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    3 Youth-Inspired Consumption Trends This Spring Festival

    From prayer beads to ready-made meals, young Chinese are playing a bigger part in the annual nianhuo consumption rush.

    New Year goods, or nianhuo, exchanged at family reunions and during visits to the homes of relatives and friends, are one of the most important features of the Spring Festival celebrations.

    The responsibility for purchasing nianhuo has traditionally fallen on elders in the family. However, there has been a trend of younger Chinese taking up the mantle in recent years, with leading e-commerce platform Taobao reporting in January that over half of nianhuo purchases this year were made by users born after 1995.

    This trend has resulted in changes to the sorts of nianhuo being purchased. Instead of traditional gifts like red underwear — traditionally given to people entering their zodiac year — younger consumers are expressing their unique tastes and preferences in their Lunar New Year purchases. Here are three popular nianhuo choices this year.

    Higher powers

    The explosion of interest in spiritual ornaments and experiences among young Chinese in recent years has carried into this year’s nianhuo consumption, with prayer beads and bracelets surging in popularity in the runup to the Spring Festival.  

    According to leading e-commerce platform, the volume of bodhi prayer bracelets purchased by users born after 2000 increased more than 32 times year on year, while certain types of bracelets saw sales increase 658% year on year among those born after 1990.

    Often sold at temples, the bracelets claim to provide wearers with various benefits such as good luck and romance, making it an auspicious Spring Festival gift as people exchange blessings for the new year.

    “I bought bracelets for everyone in my family to help provide safe passage into the new year,” said Sun Mingxin, a 24-year-old student from Harbin, northeastern Heilongjiang province.

    Hanfu craze

    Another nianhuo trend this year was the surge in popularity of buying hanfu, an umbrella term for traditional or traditionally inspired Chinese clothing. Like spiritual bracelets, hanfu has also experienced a boom in interest among young Chinese in recent years.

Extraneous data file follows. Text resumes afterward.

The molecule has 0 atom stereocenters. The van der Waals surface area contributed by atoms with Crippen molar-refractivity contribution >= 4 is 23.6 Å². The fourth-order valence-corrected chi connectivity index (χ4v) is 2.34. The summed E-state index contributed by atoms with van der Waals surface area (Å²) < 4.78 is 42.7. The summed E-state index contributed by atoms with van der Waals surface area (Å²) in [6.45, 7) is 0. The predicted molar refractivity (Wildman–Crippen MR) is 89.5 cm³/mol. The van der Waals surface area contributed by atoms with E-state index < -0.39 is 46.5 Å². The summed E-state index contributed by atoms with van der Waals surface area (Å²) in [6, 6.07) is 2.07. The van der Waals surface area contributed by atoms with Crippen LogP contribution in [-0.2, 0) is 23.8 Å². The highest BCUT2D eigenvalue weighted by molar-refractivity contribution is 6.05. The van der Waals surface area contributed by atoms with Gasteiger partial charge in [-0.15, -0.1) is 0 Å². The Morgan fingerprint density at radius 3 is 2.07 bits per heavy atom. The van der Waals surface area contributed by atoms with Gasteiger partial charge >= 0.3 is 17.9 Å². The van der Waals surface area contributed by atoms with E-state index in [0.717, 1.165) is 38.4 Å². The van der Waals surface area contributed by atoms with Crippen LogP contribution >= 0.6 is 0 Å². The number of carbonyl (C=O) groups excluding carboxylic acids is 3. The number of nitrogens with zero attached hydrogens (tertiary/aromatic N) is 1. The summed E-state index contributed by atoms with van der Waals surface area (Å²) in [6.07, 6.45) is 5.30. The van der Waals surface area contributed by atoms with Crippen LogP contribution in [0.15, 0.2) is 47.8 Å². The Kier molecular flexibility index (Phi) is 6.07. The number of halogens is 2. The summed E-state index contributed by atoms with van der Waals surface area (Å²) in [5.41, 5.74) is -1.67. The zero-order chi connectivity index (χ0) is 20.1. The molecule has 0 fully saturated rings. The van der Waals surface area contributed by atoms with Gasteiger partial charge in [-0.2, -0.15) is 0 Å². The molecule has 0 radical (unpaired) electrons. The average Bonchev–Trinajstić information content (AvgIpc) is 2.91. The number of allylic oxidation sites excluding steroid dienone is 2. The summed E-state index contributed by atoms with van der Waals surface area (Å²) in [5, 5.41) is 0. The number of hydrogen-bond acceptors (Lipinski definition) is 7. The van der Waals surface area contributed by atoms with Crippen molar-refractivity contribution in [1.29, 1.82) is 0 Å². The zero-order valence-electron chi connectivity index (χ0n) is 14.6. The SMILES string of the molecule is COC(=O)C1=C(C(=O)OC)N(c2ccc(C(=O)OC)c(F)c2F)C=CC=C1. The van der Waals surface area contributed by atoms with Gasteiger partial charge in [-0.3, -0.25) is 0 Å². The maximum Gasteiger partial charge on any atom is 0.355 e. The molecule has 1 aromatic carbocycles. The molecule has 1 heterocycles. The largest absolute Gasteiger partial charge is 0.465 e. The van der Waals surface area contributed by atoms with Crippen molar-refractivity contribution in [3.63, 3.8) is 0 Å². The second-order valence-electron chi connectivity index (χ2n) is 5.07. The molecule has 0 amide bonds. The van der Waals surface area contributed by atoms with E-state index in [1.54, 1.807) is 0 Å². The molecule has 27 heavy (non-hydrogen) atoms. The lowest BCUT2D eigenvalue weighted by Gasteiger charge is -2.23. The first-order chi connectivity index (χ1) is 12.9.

According to data released by tech giant Alibaba, in the first week of January, the transaction volume of mamianqun, a traditional Chinese skirt, with prices ranging from 100 yuan ($13.9) to thousands, increased by 24.9%, and the transaction value of cheongsam also increased by 31.1%.

    Zhong Yuan, a 29-year-old from Chengdu, capital of southwestern Sichuan province, told Sixth Tone that she bought four mamianqun for all her family members to “feel more festive.”

    The growing popularity of hanfu has been linked with consumers’ increasing desire for products with traditional characteristics at a time when the government has emphasized the promotion of traditional Chinese culture.

    On this year’s Spring Festival Gala, or chunwan, several performances featuring hanfu dresses were praised by netizens for showcasing a rich variety of styles from different dynastic periods.

    Meal prep

    A controversy over an increasing number of people opting for the convenience of ready-made meals for their Spring Festival banquets has continued into the new year.

    According to surveys by Alibaba-owned grocer Hema and iiMedia Research Center, around half of respondents said they would have ready-made food at their important Lunar New Year’s Eve dinner, with ready-made food even becoming a top 10 nianhuo purchase among consumers for the first time.

    Qiu Zhang, a 24-year-old from the eastern Zhejiang province, said her family’s Lunar New Year’s Eve dinner on Friday was a “trade show of ready-made food.”

    “They’re clean and convenient. And while they cannot be described as delicious, at least no one deemed them unpalatable,” she said.

    For Huang Zaiyu, a 23-year-old from the southwestern metropolis Chongqing, ready-made meals have helped relieve the burden on her grandfather, in his 80s, who cooks for over a dozen family members during the Spring Festival.

    “Now we have more time for conversation,” she said.

    Additional reporting: Luo Yahan; editor: Vincent Chow.

    (Header image: Visuals from VCG and Taobao, reedited by Sixth Tone)